The side of a mobile home stands upright against a tree. Countless utility poles, festooned with useless wires, lie flat on the pavement, leaving 1.5 million people without electricity. A man ferries belongings from his car to his house in a neighbor's boat.
"At least a third of the houses we've seen have sustained wind damage," says Oxfam's Kenny Rae, who has visited many of the towns south of Thibodaux, Louisiana.
If Hurricane Gustav visited our home towns, most of us would consider it a major disaster, but in coastal Louisiana, Katrina set the bar of dread so high that this level of destruction is a huge relief.
Yet, when it comes to questions of poverty and vulnerability, Gustav picked up where Katrina left off. An Oxfam assessment team touring the most troubled areas is finding that solid homes held up relatively well in this storm, and that the worst destruction was visited on trailers and more vulnerable houses.
The Native American community of Isle de Jean Charles, which is located in what may be the most exposed location in the hard-hit parish of Terrebonne, has experienced "terrible damage," according to Oxfam's Kenny Rae. "Houses have been ripped off their foundations. We saw one leaning on a levee."
Since the hurricanes of 2005, Oxfam America has been working with a network of local partners on the Gulf Coast, focusing on poor communities whose needs have fallen through the gaps in the government response. Hurricane Gustav is a new chapter in the same story.
"Oxfam will work with our partners in the area to ensure that these communities receive the federal funds they need to rebuild their homes and their communities," said Minor Sinclair, who directs Oxfam America's development programs in the United States.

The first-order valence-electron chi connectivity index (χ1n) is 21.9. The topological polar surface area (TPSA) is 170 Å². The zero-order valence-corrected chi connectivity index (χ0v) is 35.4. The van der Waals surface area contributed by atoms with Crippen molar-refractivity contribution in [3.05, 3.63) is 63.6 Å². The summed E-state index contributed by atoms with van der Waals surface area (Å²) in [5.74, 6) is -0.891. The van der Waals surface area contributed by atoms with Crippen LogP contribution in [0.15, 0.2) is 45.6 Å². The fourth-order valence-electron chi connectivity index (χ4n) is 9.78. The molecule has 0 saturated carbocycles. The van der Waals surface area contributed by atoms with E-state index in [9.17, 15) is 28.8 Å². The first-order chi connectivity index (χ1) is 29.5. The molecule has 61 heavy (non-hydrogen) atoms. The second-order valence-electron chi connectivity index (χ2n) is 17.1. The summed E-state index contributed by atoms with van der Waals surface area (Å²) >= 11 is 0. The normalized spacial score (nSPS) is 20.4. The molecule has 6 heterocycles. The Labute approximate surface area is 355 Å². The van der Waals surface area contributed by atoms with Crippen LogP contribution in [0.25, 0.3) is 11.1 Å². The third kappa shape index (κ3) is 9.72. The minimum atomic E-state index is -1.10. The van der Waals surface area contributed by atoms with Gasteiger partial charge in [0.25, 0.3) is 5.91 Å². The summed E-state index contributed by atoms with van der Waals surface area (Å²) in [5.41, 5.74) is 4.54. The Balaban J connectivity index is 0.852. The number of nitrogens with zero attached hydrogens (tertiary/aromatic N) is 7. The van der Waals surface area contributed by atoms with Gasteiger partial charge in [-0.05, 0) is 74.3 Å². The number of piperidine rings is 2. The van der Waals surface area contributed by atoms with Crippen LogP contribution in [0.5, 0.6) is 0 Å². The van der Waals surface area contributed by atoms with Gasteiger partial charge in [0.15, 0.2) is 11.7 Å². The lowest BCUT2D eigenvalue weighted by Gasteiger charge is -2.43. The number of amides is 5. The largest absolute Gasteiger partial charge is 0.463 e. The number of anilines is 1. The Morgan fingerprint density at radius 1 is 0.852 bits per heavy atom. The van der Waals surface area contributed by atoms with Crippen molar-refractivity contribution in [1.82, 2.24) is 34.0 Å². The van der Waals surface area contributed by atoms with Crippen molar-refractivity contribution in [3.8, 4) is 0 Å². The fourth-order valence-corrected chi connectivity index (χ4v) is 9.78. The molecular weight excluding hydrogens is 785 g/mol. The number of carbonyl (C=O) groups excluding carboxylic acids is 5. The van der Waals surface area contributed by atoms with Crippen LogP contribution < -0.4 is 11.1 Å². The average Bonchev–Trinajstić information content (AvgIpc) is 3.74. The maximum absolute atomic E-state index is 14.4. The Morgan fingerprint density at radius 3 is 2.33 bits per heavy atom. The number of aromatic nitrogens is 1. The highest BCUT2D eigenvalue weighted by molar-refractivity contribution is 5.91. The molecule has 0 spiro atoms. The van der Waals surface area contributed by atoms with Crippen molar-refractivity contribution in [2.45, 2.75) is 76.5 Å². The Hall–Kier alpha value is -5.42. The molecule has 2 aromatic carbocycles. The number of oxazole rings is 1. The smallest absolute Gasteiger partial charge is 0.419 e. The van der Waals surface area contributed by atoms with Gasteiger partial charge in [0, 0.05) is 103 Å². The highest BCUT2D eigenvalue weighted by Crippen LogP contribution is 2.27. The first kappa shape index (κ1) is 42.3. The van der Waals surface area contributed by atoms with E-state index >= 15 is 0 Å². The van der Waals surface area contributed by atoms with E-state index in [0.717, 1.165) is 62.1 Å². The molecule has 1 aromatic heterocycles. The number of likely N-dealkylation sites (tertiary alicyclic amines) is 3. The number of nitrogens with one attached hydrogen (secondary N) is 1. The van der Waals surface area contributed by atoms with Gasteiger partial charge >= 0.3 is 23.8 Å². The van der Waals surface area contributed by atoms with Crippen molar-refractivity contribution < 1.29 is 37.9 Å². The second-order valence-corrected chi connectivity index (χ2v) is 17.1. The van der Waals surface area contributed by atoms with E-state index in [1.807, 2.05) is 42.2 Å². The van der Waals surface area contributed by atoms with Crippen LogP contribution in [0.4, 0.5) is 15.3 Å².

"We'll work on ensuring that temporary housing assistance gets to those who need it most—and quickly. And that rebuilding dollars prioritize low-income communities."
But first, the short-term needs. Damaged roofs, for example, need to be covered quickly with tarps before rain destroys home interiors. And community aid providers have their own problems: many have to repair their offices immediately or find new ones. As partner organizations begin to gear up their work, Oxfam is standing by to support them for projects that can't wait.
"Thousands of Louisiana families are returning home today to find their homes damaged by Gustav," says Sinclair. "I hope that this country's generous spirit—whether through FEMA or through private donations—continues to stand with these families in their time of need."